DAY-TO-DAY CARE: The abilities, personality, and moods of a person with Alzheimer’s may change as the disease advances. Some areas that may test family and friends’ skill and creativity are planning activities, improving communication, understanding unusual or unpredictable behavior, recognizing depression, handling safety issues, and providing long-distance or late-stage care.
HYGIENE AND PERSONAL CARE: People with Alzheimer’s may need help with grooming and hygiene routines, such as bathing, toileting, dental care, and dressing. The need for assistance can be very difficult for them because it signifies a loss of independence and privacy. It is also difficult for caregivers, especially when a person resists help with private routines that he or she is becoming unable to perform.
CHOOSING HEALTH CARE PROVIDERS AND FACILITIES: The three main categories of services are respite care, residential care, and hospice. The costs differ by service and community. You should carefully interview and compare providers of the service you want before settling on one. Government agencies, insurers, and various Alzheimer’s organizations all publish helpful guidelines and checklists to help you with this research.
■ Respite care—provided mainly by community organizations or residential facilities—offers temporary relief for caregivers and gives the person with the disease opportunities to socialize with others and live in the community longer. The most common respite programs are in-home care (companion services, personal care, household assistance, or skilled care to meet specific needs) and adult day services in a community center or facility that provides staff-led programs such as musical entertainment and group discussions.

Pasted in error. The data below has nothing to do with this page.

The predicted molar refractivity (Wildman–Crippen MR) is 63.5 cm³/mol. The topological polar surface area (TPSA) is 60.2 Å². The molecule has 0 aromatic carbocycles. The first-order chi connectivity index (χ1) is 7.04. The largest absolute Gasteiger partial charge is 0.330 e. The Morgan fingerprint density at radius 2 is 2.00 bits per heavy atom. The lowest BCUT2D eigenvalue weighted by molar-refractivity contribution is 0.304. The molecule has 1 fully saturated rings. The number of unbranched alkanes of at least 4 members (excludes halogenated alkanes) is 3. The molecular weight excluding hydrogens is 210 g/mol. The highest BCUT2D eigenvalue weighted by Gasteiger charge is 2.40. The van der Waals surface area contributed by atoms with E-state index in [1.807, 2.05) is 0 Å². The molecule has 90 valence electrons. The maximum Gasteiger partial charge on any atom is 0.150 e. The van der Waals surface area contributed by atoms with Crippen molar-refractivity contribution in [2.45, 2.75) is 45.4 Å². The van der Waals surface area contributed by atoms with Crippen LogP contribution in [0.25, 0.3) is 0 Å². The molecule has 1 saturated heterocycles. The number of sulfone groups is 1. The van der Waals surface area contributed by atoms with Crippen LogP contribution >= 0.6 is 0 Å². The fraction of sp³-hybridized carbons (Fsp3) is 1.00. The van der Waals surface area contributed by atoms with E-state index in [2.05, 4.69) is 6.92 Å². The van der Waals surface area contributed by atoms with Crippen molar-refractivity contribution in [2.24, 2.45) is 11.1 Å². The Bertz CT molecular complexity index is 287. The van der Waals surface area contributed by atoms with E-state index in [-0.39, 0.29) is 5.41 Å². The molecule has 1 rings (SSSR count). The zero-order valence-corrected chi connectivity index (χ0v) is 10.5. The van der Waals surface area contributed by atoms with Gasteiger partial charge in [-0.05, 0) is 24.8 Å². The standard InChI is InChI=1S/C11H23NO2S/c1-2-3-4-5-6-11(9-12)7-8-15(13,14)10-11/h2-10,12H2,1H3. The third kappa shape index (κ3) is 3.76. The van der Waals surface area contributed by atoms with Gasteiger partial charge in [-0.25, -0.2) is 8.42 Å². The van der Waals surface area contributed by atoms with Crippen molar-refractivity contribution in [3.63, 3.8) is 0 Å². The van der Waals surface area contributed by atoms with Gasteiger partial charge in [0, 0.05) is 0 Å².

■ Residential care facilities include retirement housing, which generally provides each resident an apartment or room with cooking facilities and may be appropriate for persons in the early stage of Alzheimer’s; assisted living (board and care homes), which typically combine housing, personalized assistance, and health services; and skilled nursing facilities, which may be the best choice when a person with Alzheimer’s needs round-the-clock care or ongoing medical treatment. Certain retirement communities (continuum care retirement communities or CCRCs) provide all three types of living arrangements.
■ Hospice programs provide care to persons in the late stages of Alzheimer’s and emphasize comfort and care without heroic lifesaving measures. This type of service is available through local hospice organizations and some home care agencies, hospitals, and nursing homes, and the person with Alzheimer’s may be eligible for benefits through Medicare, Medicaid, and even some private insurance.
COPING: Caring for someone who has Alzheimer’s disease can be overwhelming, exhausting, and stressful. It’s critical that caregivers watch their physical and mental health. Depression, changes in relationships, a sense of loss, and helping children and teens understand are just a few of the challenges caregivers may face. Some tips for caregivers:
■ See your doctor regularly.
■ Get screened for stress and depression.
■ Get plenty of rest.
■ Eat well-balanced meals.
■ Exercise regularly.
■ Be realistic about what you can do, give yourself credit for what you accomplish, and don’t feel guilty if you lose patience or can’t do everything on your own.
■ Accept help from others.
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